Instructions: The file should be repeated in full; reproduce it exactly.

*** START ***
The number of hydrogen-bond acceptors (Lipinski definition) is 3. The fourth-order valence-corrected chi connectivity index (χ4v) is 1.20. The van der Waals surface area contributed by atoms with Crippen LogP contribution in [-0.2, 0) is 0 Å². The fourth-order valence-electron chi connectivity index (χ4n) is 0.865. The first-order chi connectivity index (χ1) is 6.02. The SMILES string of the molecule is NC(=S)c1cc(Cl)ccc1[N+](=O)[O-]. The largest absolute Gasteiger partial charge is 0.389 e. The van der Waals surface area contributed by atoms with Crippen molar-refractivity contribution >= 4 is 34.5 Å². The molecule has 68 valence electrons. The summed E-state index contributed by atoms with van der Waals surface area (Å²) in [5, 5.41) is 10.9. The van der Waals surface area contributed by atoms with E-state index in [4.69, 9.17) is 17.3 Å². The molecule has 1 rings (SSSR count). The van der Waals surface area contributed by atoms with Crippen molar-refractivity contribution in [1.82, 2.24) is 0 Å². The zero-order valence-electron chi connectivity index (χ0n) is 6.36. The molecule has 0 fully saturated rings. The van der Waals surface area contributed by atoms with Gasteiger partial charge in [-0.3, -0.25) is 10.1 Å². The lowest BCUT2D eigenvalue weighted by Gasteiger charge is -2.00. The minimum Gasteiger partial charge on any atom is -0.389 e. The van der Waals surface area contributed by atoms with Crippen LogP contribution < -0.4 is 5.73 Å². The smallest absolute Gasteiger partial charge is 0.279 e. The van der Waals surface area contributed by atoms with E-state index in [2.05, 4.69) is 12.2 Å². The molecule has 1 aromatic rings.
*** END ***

The number of hydrogen-bond acceptors (Lipinski definition) is 3. The fourth-order valence-corrected chi connectivity index (χ4v) is 1.20. The van der Waals surface area contributed by atoms with Crippen LogP contribution in [-0.2, 0) is 0 Å². The fourth-order valence-electron chi connectivity index (χ4n) is 0.865. The first-order chi connectivity index (χ1) is 6.02. The SMILES string of the molecule is NC(=S)c1cc(Cl)ccc1[N+](=O)[O-]. The largest absolute Gasteiger partial charge is 0.389 e. The van der Waals surface area contributed by atoms with Crippen molar-refractivity contribution >= 4 is 34.5 Å². The molecule has 68 valence electrons. The summed E-state index contributed by atoms with van der Waals surface area (Å²) in [5, 5.41) is 10.9. The van der Waals surface area contributed by atoms with E-state index in [4.69, 9.17) is 17.3 Å². The molecule has 1 rings (SSSR count). The van der Waals surface area contributed by atoms with Crippen molar-refractivity contribution in [1.82, 2.24) is 0 Å². The zero-order valence-electron chi connectivity index (χ0n) is 6.36. The molecule has 0 fully saturated rings. The van der Waals surface area contributed by atoms with Gasteiger partial charge in [-0.3, -0.25) is 10.1 Å². The lowest BCUT2D eigenvalue weighted by Gasteiger charge is -2.00. The minimum Gasteiger partial charge on any atom is -0.389 e. The van der Waals surface area contributed by atoms with Crippen LogP contribution < -0.4 is 5.73 Å². The smallest absolute Gasteiger partial charge is 0.279 e. The van der Waals surface area contributed by atoms with E-state index in [2.05, 4.69) is 12.2 Å². The molecule has 1 aromatic rings.